ABBA’s Essential, Influential Melancholy

More good stuff at NPR. Great quote.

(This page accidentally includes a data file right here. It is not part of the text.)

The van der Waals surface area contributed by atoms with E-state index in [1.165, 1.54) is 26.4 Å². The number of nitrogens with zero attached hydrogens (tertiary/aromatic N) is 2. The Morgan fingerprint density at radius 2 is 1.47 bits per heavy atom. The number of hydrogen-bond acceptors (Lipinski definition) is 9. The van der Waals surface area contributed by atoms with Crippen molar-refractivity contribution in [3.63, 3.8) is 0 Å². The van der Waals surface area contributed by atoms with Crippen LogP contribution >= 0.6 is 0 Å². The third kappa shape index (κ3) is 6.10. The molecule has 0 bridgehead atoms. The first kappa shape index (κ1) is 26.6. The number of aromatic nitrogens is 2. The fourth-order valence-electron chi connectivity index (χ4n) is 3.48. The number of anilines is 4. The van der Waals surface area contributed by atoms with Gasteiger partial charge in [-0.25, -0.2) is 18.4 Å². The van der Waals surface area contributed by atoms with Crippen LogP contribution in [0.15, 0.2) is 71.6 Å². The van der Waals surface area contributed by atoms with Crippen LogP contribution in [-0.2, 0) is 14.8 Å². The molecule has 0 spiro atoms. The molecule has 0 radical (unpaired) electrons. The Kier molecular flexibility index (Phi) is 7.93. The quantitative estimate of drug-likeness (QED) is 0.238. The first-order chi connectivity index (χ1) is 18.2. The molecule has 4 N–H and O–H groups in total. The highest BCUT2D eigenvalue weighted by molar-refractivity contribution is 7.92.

Dressed in black and greeted by Barry and Robin Gibb of the Bee Gees, former ABBA members Anni-Frid Lyngstad and Benny Andersson took their 2010 induction into the Rock and Roll Hall of Fame seriously and sincerely. While Lyngstad definitively dismissed reunion rumors, Andersson spoke of the quartet’s musical roots and emotional core. He explained that there was only one radio station when they were kids in 1950s Sweden, and it played one, maybe two hours of music a day. During this program of classical music, jazz, Swedish folk, Italian arias, French chanson, German schmaltz and John Philip Sousa, there might have been one current song. While acknowledging the influence of the Leiber/Stoller, Goffin/King and Lennon/McCartney songwriting teams, as well as The Beach Boys, Motown, Joni Mitchell, Chuck Berry and The Kinks, he admitted an absence of American blues. He didn’t mention his band was derided for this by authenticity-fixated critics during their ’70s/early ’80s heyday: Otherwise rightfully esteemed Village Voice critic Robert Christgau once wrote of ABBA, “We have met the enemy and they are them.”